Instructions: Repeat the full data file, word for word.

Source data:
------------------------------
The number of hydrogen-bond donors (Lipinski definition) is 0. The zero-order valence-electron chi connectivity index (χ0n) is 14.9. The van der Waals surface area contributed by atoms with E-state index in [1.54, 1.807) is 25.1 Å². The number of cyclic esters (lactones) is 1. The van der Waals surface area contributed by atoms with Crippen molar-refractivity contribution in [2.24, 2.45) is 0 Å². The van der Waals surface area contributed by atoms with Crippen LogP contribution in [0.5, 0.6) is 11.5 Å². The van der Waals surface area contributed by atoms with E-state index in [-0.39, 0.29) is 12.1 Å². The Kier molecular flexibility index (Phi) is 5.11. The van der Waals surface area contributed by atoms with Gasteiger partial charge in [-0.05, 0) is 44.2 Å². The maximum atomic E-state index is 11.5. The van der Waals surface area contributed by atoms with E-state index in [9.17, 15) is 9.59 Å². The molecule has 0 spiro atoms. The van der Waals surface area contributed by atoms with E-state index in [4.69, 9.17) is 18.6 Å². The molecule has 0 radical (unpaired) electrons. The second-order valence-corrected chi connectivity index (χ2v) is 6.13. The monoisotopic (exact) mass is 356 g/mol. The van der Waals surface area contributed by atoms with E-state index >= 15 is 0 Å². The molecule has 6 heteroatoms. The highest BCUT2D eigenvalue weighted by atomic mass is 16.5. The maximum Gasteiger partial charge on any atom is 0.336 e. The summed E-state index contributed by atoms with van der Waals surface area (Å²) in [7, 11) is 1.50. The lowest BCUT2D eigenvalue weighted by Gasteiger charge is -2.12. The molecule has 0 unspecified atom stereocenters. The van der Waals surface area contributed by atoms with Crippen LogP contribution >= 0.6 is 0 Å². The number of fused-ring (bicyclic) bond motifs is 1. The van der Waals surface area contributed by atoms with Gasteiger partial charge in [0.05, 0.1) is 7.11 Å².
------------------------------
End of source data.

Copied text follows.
The number of hydrogen-bond donors (Lipinski definition) is 0. The zero-order valence-electron chi connectivity index (χ0n) is 14.9. The van der Waals surface area contributed by atoms with E-state index in [1.54, 1.807) is 25.1 Å². The number of cyclic esters (lactones) is 1. The van der Waals surface area contributed by atoms with Crippen molar-refractivity contribution in [2.24, 2.45) is 0 Å². The van der Waals surface area contributed by atoms with Crippen LogP contribution in [0.5, 0.6) is 11.5 Å². The van der Waals surface area contributed by atoms with E-state index in [-0.39, 0.29) is 12.1 Å². The Kier molecular flexibility index (Phi) is 5.11. The van der Waals surface area contributed by atoms with Gasteiger partial charge in [-0.05, 0) is 44.2 Å². The maximum atomic E-state index is 11.5. The van der Waals surface area contributed by atoms with E-state index in [9.17, 15) is 9.59 Å². The molecule has 0 spiro atoms. The van der Waals surface area contributed by atoms with E-state index in [4.69, 9.17) is 18.6 Å². The molecule has 0 radical (unpaired) electrons. The second-order valence-corrected chi connectivity index (χ2v) is 6.13. The monoisotopic (exact) mass is 356 g/mol. The van der Waals surface area contributed by atoms with E-state index >= 15 is 0 Å². The molecule has 6 heteroatoms. The highest BCUT2D eigenvalue weighted by atomic mass is 16.5. The maximum Gasteiger partial charge on any atom is 0.336 e. The summed E-state index contributed by atoms with van der Waals surface area (Å²) in [7, 11) is 1.50. The lowest BCUT2D eigenvalue weighted by Gasteiger charge is -2.12. The molecule has 0 unspecified atom stereocenters. The van der Waals surface area contributed by atoms with Crippen LogP contribution >= 0.6 is 0 Å². The number of fused-ring (bicyclic) bond motifs is 1. The van der Waals surface area contributed by atoms with Gasteiger partial charge in [0.05, 0.1) is 7.11 Å².